You think the government has no business in consumer protection with respect to telemarketing, I think the opposite. Let's agree to disagree.

[ Parent ]
Exactly. Since when was wardialling legal? (none / 0) (#132)
by Gully Foyle on Thu Jul 17, 2003 at 03:39:02 PM EST


If you weren't picked on in school you were doing something wrong - kableh
[ Parent ]

Not all do. (5.00 / 1) (#30)
by la princesa on Tue Jul 15, 2003 at 07:58:30 PM EST

Not all local phone companies charge to be unlisted.  I am unlisted and unavailable via 411 or *69 and didn't pay extra at all.  To not show up on caller ID involves some sort of request to a state office, but it doesn't cost money aside from mailing the form off.  Granted, this is all for residential people, but if one doesn't want to be revealed via phone, one needn't pay for the privilege, at least in the city and state I live in.    

___
<qpt> Disprove people? <qpt> What happens when you disprove them? Do they disappear in a flash of logic?
[ Parent ]
But the telcos still release the numbers (none / 0) (#150)
by libertine on Fri Jul 18, 2003 at 06:03:31 PM EST

to telemarketers.  The only way to prevent telmarketers from actually getting your number is to completely de-list yourself, which is a step above non-published.  Unfortunately, this means that 911 will no longer be able to locate you if you should need their assistance.  The numbers that are "non-delisted" are the ones that are sold.  

Even if you use a local telco provider which will respect your wishes to not share your number, that data can still be marketed by any long-distance or telephony provider that has ever had that number in service.  AT&T follows this practice, and will NOT de-list you, even if the number's assignee has changed, unless you become their customer.  

My way of dealing with this was to point out to AT&T that they were committing fraud by passing on incorrect information to their list customers, and that I would report them if I was not-delisted.  They refused, and I proceeded to report them to every telemarketer- since then, my number is not listed by them.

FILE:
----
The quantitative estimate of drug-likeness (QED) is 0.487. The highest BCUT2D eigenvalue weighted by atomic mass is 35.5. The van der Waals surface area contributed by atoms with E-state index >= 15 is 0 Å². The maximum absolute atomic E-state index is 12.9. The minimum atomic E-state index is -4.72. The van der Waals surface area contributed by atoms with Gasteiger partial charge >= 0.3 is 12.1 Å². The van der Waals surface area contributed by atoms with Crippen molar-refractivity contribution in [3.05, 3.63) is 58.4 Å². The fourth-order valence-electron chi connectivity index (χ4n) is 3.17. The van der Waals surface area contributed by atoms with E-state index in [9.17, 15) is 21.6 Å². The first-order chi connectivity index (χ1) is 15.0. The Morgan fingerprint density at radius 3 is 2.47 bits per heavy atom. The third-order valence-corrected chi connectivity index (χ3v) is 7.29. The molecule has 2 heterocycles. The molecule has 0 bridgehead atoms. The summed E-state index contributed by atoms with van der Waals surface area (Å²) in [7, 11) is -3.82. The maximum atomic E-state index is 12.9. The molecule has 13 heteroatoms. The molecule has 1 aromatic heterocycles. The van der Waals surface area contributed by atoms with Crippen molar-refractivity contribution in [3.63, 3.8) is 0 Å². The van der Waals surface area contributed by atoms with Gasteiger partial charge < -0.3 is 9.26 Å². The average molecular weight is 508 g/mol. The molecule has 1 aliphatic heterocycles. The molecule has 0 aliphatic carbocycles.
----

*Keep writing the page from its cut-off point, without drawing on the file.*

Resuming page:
"Live for lust. Lust for life."
[ Parent ]

Diligence (5.00 / 4) (#23)
by CaptainSuperBoy on Tue Jul 15, 2003 at 07:48:02 PM EST

Keeping yourself off telemarketing lists would require sustained diligence in opting out of information-sharing, protecting your phone number, etc. An unlisted phone number is not good enough. In the US, financial companies can share your information with other companies unless you specifically write them a letter opting out. Every credit card company, bank, and insurance carrier you deal with can sell your number to telemarketers until you ask them not to - and then it's too late anyway.

--
jimmysquid.com - I take pictures.
[ Parent ]
On forms... (5.00 / 2) (#24)
by reklaw on Tue Jul 15, 2003 at 07:51:11 PM EST

... isn't there a little box that says something like 'do not contact me about other offers in the future' and then another that says 'do not give my details to other companies with offers that may interest me'? I'm not sure, but the number of times I've seen those things suggests to me that it's compulsory here -- perhaps something to do with the Data Protection Act, although I could be wrong.